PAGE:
Russia ramped up security on its only bridge to Crimea after a huge blast destroyed sections of it on Saturday.
The bridge is a pivotal symbol of Russia’s annexation of Crimea from Ukraine in 2014.
The blast killed three people, Russian investigators said.
President Vladimir Putin has now ordered the country’s Federal Security Service (FSB) to oversee the key connector to the occupied peninsula.
Officials said work to fix the damaged sections will begin immediately.
Russia’s deputy prime minister ordered the destroyed parts of the bridge to be taken down immediately and said divers would begin investigating damage below the waterline, Russian news agencies report.
Hailed by Russian media as “the construction of the century”, the bridge has been crucial to Russia for the movement of military equipment, ammunition and troops into southern Ukraine.
But new satellite images released on Saturday showed smoke and fire near the collapsed areas of the 19km bridge, which was opened with much fanfare four years after Moscow annexed Crimea.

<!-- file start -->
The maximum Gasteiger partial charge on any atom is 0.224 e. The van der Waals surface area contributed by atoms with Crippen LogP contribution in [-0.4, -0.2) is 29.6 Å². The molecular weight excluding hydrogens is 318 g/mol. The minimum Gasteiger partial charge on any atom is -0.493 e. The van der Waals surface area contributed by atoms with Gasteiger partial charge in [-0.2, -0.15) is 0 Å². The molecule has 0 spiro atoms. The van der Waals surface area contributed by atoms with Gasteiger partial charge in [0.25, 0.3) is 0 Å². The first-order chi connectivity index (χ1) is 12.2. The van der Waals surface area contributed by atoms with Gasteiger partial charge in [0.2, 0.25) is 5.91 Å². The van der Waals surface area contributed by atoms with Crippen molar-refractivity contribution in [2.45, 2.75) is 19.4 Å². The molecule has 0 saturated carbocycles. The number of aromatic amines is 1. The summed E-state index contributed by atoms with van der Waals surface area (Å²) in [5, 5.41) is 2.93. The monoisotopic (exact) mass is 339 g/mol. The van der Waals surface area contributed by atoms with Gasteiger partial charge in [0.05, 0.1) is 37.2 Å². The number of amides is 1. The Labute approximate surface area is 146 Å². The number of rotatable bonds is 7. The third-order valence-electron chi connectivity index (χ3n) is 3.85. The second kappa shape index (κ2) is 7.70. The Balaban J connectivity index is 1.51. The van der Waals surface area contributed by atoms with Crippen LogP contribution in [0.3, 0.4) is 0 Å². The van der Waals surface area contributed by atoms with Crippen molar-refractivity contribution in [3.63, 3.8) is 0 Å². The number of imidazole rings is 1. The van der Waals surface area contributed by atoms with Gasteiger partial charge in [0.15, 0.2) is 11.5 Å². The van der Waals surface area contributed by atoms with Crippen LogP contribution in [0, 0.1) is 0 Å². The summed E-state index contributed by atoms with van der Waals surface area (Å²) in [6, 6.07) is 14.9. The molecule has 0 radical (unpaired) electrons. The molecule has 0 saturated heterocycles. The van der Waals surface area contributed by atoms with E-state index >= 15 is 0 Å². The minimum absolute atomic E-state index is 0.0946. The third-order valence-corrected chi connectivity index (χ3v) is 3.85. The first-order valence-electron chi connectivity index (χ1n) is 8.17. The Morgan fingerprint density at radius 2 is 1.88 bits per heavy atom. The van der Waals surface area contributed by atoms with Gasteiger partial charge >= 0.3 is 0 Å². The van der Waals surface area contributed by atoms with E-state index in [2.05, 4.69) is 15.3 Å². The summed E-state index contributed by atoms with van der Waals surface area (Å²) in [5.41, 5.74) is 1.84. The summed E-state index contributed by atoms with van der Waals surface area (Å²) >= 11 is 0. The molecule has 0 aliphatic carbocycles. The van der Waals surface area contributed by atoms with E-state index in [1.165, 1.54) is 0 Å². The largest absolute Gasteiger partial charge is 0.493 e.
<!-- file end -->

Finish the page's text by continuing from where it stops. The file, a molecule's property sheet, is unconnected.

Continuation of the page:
Since it plays a strategic role in the war, Ukrainian authorities have said it is a legitimate target, as they vow to retake the peninsula.
Ukrainian officials responded with thinly-veiled approval to the explosion but have not indicated that their forces were behind the attack.
President Volodymyr Zelensky acknowledged the incident in his nightly address on Saturday, saying: “Today was not a bad day and mostly sunny on our state’s territory.”
“Unfortunately, it was cloudy in Crimea. Although it was also warm,” he added.
And a Ukrainian parliamentarian told the BBC that regardless of who was responsible for the attack, this was a “big Ukrainian victory and very severe and hard loss for Russia”.
“The bridge is not destroyed but damaged, but the image of Putin is destroyed, that is the most important thing,” Oleksiy Goncharenko said.
Russian authorities moved swiftly to reopen those parts of the key connector still intact and said late on Saturday that the bridge has been partially reopened to road and rail traffic.
The Moscow-appointed governor of Crimea, Sergei Aksyonov, said there was a desire for revenge, but made reassurances that the peninsula still had a month’s worth of fuel and more than two months’ worth of food.—BBC